WHEN I despaired about how scrawny Keehi Lagoon Park's trees are compared to the lush ones at Ala Moana Park, Don Griffin stuck a 1938 news clipping under my nose.
Keehi park needs
In 1938, City-County Supervisor Walter Macfarlane was so dismayed at the condition of Ala Moana Park that he proposed using half the land for 335 leasehold home lots, with the income used to make the remnant a better park.
Fortunately, save-the-whole-park forces prevailed. We now have a law forbidding the City Council to sell or otherwise dispose of property bordering on the ocean.
Griffin -- Donald E. Griffin, 81 -- was in Washington earlier this year to receive a Prime Time Award as Hawaii government's outstanding older worker. As chief of park planning for Honolulu he has a great rule: "Don't put down a picnic table unless it's under a tree."
He agrees Keehi Lagoon Park trees are far below the standard of Ala Moana due to inadequate maintenance funds. In mitigation, he further points out that Ala Moana is primarily a swimming-picnicking park whereas Keehi emphasizes baseball and canoeing. The former seaplane runways off Keehi make great canoe race courses.
I link the two parks because I remember politics past. Prior to 1958, Oahu was divided into only two legislative districts. The Fourth District lay east of Nuuanu Avenue, the Fifth to the west. Each elected six representatives to the territory's House of Representatives.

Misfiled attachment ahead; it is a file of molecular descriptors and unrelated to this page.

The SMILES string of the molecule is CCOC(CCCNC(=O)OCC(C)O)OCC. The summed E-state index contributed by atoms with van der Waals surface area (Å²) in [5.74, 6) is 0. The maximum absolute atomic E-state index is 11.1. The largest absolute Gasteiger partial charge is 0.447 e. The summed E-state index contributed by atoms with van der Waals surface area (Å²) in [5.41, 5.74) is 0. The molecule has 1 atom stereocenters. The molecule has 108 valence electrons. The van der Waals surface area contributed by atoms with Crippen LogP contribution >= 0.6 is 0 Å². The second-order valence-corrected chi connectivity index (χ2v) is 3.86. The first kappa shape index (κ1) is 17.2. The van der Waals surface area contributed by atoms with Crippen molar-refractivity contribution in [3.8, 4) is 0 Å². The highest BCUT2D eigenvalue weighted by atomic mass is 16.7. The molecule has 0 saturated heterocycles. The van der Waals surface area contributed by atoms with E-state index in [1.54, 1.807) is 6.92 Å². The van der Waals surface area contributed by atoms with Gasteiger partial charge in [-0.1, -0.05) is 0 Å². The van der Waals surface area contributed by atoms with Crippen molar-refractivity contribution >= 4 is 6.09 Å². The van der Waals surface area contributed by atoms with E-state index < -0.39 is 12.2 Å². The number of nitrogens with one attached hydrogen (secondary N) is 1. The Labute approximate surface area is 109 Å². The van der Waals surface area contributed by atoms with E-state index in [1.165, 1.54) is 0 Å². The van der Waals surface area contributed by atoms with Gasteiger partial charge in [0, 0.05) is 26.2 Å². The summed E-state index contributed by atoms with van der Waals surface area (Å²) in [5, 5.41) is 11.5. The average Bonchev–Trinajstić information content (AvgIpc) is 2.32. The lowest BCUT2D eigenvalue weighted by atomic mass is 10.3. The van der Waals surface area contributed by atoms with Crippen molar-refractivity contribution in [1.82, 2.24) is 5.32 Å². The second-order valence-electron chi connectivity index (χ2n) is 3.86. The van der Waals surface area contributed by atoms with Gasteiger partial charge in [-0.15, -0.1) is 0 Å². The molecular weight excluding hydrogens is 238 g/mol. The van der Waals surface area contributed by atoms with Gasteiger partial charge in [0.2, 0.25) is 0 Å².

A lot of political oratory pictured the Fifth, which included Kalihi, as the district of the "have-nots" and its six representatives as its defenders. When government money was about to be spent to upgrade Ala Moana Park in the district of the "haves," Fifth District legislators demanded something for the "have-nots." The result was the creation of Keehi Lagoon Park off a stub of Honolulu Airport not essential to flight operations.
Legislative redistricting carved Oahu into so many sub-districts that the old head-on Fourth vs. Fifth confrontations seemed to disappear.
Keehi Lagoon Park ABSOLUTELY can have greenery as green as at Ala Moana Park. For proof just visit the 11-acre World War II Memorial Park adjoining Keehi. It is operated by the Disabled American Veterans of Hawaii. Flowers and trees thrive there. Maintenance is the difference.
DAV "boys," now mostly well over age 70, have given zillions of hours of volunteer labor. They built their own automatic watering system. A Weinberg Foundation $700,000 gift help-ed build a community hall. The rental fees help fund memorial park upkeep. The adjoining 72-acre city park has only a tiny maintenance staff and limited automatic watering.
Government financial stringency is behind the sub-standard greenery at Keehi.
Meanwhile, the former Fifth District has added Sand Island Beach Park, created by the state along Sand Island's ocean front. It is fine for surfing and fishing but, like Keehi, not good for swimming. Its recreation structures and shelters have been neglected and are run down. It may have even less greenery than Keehi.
The old Fourth District has a new state beach park, too, in the Kakaako Redevelopment Area between Kewalo Basin and Honolulu Harbor.
A miles-long oceanfront ribbon of green is developing, except it isn't all as green as we should want.
The park balance hints that a less obvious version of Fourth District vs. Fifth District rivalry still may be alive. If so, the single-district legislators who are heirs to the old Fifth District should join to fight for more greenery.
A.A. Smyser is the contributing editor
and former editor of the the Star-Bulletin
His column runs Tuesday and Thursday.